An award-winning singage scheme in Bristol is being extended to out-lying areas and the local park at Blaise Castle Estate.
Monolith panels, stainless-steel frames and vitreous enamel form the latest phase of the Legible City initiative, launched in 2001 with £300,000 from a partnership with urban-design firm Adshel.
Signs will form part of the work on Blaise Castle Estate, a Heritage Lottery funded restoration with £6 million going on a new café, balustrading and planting.
Bristol’s project manager, landscape architect Colm O’Kelly, said interpretation panels from London firm Wood & Wood would include diagrams on iron-age and Roman archaeology.
“If people come away from Castle Hill knowing there’s more than 3,000 years of human activity here, that’s great,” he said.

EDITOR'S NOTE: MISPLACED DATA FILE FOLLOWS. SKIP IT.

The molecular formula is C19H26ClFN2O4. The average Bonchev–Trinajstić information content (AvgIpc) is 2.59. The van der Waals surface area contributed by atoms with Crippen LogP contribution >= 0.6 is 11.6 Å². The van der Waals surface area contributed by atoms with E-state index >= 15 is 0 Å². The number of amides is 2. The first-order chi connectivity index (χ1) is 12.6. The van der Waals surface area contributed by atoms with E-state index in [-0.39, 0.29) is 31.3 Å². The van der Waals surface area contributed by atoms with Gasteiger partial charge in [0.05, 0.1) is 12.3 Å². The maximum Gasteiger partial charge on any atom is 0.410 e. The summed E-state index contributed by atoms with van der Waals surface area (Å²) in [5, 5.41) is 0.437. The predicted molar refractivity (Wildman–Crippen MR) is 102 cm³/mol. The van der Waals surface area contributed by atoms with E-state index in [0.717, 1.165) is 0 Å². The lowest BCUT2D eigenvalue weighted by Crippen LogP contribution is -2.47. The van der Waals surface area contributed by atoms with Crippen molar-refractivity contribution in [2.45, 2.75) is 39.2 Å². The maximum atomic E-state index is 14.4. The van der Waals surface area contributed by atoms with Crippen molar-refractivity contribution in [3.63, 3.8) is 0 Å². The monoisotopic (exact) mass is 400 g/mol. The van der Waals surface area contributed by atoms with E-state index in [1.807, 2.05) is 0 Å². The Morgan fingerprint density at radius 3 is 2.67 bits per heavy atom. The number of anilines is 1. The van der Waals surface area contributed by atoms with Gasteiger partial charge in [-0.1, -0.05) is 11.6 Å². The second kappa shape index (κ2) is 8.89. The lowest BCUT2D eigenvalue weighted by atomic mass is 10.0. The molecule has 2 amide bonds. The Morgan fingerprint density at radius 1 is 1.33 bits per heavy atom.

Over 40 signage projects have gone up in Bristol to date, and design project officer Tina Speake, said the signs were a key element to city-centre renewal. “By making the city more legible for visitors and residents, everybody benefits.”
The Design Business Association gave the initiative an award last December as did the Royal Town Planning Institute in 2002.
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